Boise State's Master of Fine Arts reading series continues Friday, Nov. 4, at 7:30 p.m. in the Lookout Room at the Student Union Building with author Joy Williams.
Williams' first novel, State of Grace (1973), was well-received and earned a nomination for a National Book Award. But her second novel, The Changeling (1978), suffered a scathing review from New York Times critic Anatole Broyard. In 2008, it got a second chance when it was reissued after being out print.
In an interview with Bookslut, Williams said of The Changeling:
The late '70s were a tough time for women novelists. We were supposed to be feminist, engaged, angry. It was really, weirdly, a very conformist time. (Of course, Toni Morrison’s Song of Solomon came out around then and she avoided those problems profoundly and beautifully.) The Changeling is about a guilty young drunk named Pearl on an island with feral children. The prose is lushly stark and imaginative, the method magical, even demented. Feminism did not need a guilty drunk!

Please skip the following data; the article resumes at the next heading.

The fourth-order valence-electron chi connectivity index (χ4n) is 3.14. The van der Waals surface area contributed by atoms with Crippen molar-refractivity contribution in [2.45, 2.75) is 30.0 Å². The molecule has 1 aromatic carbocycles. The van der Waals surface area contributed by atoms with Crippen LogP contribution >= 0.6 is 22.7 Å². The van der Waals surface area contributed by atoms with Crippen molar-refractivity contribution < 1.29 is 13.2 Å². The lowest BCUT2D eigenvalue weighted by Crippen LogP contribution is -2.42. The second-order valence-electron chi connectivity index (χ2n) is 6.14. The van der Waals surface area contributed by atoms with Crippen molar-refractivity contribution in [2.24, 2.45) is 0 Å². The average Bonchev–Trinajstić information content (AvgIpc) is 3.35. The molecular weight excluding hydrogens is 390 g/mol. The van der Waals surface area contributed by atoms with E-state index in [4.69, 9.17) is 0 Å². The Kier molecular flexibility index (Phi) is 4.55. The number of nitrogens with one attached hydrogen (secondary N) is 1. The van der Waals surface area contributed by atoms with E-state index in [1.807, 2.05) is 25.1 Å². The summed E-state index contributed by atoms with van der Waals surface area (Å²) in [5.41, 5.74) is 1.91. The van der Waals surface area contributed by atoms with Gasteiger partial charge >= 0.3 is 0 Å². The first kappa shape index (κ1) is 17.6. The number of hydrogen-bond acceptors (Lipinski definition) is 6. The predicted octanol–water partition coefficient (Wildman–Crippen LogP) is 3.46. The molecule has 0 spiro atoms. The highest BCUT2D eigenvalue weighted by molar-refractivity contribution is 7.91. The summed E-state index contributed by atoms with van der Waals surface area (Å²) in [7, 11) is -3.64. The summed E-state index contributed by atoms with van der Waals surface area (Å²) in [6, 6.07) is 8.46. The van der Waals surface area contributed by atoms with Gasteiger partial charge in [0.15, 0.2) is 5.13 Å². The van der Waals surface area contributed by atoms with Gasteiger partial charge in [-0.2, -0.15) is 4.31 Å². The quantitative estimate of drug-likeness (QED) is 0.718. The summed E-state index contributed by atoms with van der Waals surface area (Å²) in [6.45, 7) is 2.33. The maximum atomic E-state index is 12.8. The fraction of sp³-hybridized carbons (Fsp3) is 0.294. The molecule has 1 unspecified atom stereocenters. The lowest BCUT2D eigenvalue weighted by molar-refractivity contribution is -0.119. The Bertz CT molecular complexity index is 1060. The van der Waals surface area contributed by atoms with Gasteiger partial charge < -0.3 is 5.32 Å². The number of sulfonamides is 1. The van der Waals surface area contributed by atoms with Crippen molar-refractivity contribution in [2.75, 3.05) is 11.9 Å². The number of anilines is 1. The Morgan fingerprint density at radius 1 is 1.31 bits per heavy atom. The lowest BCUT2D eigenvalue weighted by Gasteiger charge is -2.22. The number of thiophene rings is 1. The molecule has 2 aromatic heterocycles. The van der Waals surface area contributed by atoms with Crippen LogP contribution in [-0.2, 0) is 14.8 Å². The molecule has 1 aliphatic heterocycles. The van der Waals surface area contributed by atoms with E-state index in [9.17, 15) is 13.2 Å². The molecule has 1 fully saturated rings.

Williams has been the recipient of multiple fellowships and awards since. Her short stories have been featured in the Best American Series, and her 2000 novel, The Quick and The Dead, was a Pulitzer Prize finalist. As always, this event is free and open to the public.